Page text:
The sauce-slingers at I Love NY Pizza spin dough for pies heaped with classic toppings, such as olives, garlic, and eggplant. Sausage- and pepperoni-studded pizzas decorate mouths with more panache than a diamond-encrusted tongue ring and vegetables such as spinach and broccoli add verdancy to sprawling pie fields. A large tossed salad crunches between teeth, and soda quenches thirst as dining companions pull apart cheesy slices. Meanwhile, a quartet of patrons settles down to two eight-cut pies after munching on an appetizer of mozzarella sticks. Free WiFi lets laptop-toting groups type to each other when their mouths are full, preserving table manners the way mothers always intended.
Since 1903, The Orchard Tavern has been hindering hunger pains with a menu of classic sandwiches, salads, burgers, hearty dinners, and more. Protein gobblers or confused vegetarians can order up the meat-lovers pizza, a fresh dough sphere topped with cheese and a conglomerate of sausage, pepperoni, bacon, meatballs, and ham ($12.29). Those ordering for their brontosaurus sidekicks can sample the caesar salad filled with crisp romaine lettuce, onions, croutons, and parmesan cheese ($7.29). With its family-oriented atmosphere, warming fireplace, and historical Albany tradition, The Orchard Tavern is perfect for a hearty dinner with friends or as a warming refuge from an unexpected June blizzard.
LAX on Lark specializes in two distinct cuisines. There's the Italian end of the spectrum, including options such as chicken-parmesan sliders, and then the Asian end, with choices such as chicken satay. LAX's culinary team doesn't keep these flavors separate for long. Besides classic Italian and Asian mains, cooks create their own fusion dishes, from coconut salmon and red-curry sauce tossed with linguine to pizzas crowned with chicken teriyaki and sesame seeds.The kitchen supplies such feasts until 1:30 a.m. nightly, while bartenders pour and craft myriad libations, including a lychee-flavored cocktail made with sake.
Soho Pizza’s menu allows diners to create their own pizza-topping ensemble or summon a prearranged gourmet food disc. The teriyaki chicken pizza is a mozzarella cheese and tomato sauce dojo in which teriyaki chicken breast senseis train with green-belt green peppers, white-belt mushrooms, and translucent-belt onions ($13.99 for a medium). Non-saucer noshings include ziti, ravioli, and stuffed shells ($6.49 and up), boneless and buffalo wings ($7.99 per dozen), hot subs with al dente pasta sauce and melted mozzarella cheese, and crisp, cool sandwiches. Soho's Pizza spins saucy LPs out of its record playing brick oven until 2 a.m. 364 days a year.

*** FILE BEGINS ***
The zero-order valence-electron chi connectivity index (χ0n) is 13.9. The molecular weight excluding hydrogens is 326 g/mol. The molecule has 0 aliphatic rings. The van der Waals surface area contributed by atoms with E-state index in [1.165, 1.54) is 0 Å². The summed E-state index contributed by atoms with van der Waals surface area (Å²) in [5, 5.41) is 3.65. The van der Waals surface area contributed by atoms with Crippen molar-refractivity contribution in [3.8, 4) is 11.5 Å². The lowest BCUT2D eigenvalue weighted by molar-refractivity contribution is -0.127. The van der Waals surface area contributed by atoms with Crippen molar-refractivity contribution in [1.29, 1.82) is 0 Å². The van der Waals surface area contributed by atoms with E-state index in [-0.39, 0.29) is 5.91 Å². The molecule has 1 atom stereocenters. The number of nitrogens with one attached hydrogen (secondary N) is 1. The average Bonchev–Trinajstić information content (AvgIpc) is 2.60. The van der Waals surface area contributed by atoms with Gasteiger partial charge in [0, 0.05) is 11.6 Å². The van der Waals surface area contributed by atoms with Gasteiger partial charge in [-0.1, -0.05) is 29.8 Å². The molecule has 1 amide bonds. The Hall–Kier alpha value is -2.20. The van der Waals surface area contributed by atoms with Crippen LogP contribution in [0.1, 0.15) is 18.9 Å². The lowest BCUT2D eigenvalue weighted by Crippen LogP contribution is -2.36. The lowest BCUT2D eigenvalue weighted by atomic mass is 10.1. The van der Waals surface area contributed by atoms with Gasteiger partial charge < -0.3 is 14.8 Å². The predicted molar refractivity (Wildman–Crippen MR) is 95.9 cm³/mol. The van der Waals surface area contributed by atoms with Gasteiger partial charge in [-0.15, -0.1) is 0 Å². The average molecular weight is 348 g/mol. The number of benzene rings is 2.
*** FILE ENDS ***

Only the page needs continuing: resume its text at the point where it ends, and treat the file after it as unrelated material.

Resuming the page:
Housed in a historic building originally erected in 1829, La Serre has been described as "frozen in [a] good moment in time" by Times Union. During dinner, the formal, wood-paneled dining room bustles with conversation as plates of truffle mousse pate, lobster ravioli, and beef au poivre travel out to tables draped in white. In the more casual bistro-style bar, forest-green leather seats cushion patrons as they sip old-fashioned libations or fold napkins into swans capable of real flight.
For nearly a century, the chefs at Lombardo’s Restaurant have packed the dinner menu full of shrimp simmered in marinara, veal sautéed in butter, and chicken stuffed with cheese. Diners can convey their approval of such group appetizers as the tortellini alla panna—meat-filled pasta drenched in cream sauce alongside prosciutto and peas—by blinking eyes 99 times for yes and 100 times for no. The broiled rib-eye-steak pizzaiola swims in marinara sauce, peppers, and mushrooms, and the gamberi lombardo douses shrimp and chopped prosciutto in brandy. Bow-tied waiters deliver glasses of wine to tables dressed in white cloths, and a wood-top bar holds the restaurant's decades of Old World charm in an airtight jar next to the lemons.